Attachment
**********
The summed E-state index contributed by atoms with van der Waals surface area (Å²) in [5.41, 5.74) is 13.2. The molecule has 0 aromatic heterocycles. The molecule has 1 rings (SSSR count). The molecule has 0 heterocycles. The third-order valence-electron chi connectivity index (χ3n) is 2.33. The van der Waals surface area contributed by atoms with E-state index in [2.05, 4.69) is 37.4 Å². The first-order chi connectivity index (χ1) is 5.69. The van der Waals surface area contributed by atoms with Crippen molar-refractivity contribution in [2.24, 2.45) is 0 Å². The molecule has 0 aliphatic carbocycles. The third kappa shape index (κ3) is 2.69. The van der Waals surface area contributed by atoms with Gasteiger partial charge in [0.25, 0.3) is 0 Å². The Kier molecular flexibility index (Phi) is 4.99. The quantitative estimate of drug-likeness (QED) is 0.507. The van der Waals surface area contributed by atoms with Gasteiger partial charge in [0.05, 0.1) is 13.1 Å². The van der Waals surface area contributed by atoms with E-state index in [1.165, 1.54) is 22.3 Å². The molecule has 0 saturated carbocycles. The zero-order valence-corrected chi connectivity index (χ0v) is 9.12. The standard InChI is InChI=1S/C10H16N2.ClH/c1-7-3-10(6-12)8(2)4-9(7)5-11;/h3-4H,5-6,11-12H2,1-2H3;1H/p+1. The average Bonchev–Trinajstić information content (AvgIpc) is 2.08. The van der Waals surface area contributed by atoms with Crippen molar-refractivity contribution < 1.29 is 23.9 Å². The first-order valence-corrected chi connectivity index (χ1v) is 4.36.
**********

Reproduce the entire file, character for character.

The summed E-state index contributed by atoms with van der Waals surface area (Å²) in [5.41, 5.74) is 13.2. The molecule has 0 aromatic heterocycles. The molecule has 1 rings (SSSR count). The molecule has 0 heterocycles. The third-order valence-electron chi connectivity index (χ3n) is 2.33. The van der Waals surface area contributed by atoms with E-state index in [2.05, 4.69) is 37.4 Å². The first-order chi connectivity index (χ1) is 5.69. The van der Waals surface area contributed by atoms with Crippen molar-refractivity contribution in [2.24, 2.45) is 0 Å². The molecule has 0 aliphatic carbocycles. The third kappa shape index (κ3) is 2.69. The van der Waals surface area contributed by atoms with Gasteiger partial charge in [0.25, 0.3) is 0 Å². The Kier molecular flexibility index (Phi) is 4.99. The quantitative estimate of drug-likeness (QED) is 0.507. The van der Waals surface area contributed by atoms with Gasteiger partial charge in [0.05, 0.1) is 13.1 Å². The van der Waals surface area contributed by atoms with E-state index in [1.165, 1.54) is 22.3 Å². The molecule has 0 saturated carbocycles. The zero-order valence-corrected chi connectivity index (χ0v) is 9.12. The standard InChI is InChI=1S/C10H16N2.ClH/c1-7-3-10(6-12)8(2)4-9(7)5-11;/h3-4H,5-6,11-12H2,1-2H3;1H/p+1. The average Bonchev–Trinajstić information content (AvgIpc) is 2.08. The van der Waals surface area contributed by atoms with Crippen molar-refractivity contribution < 1.29 is 23.9 Å². The first-order valence-corrected chi connectivity index (χ1v) is 4.36.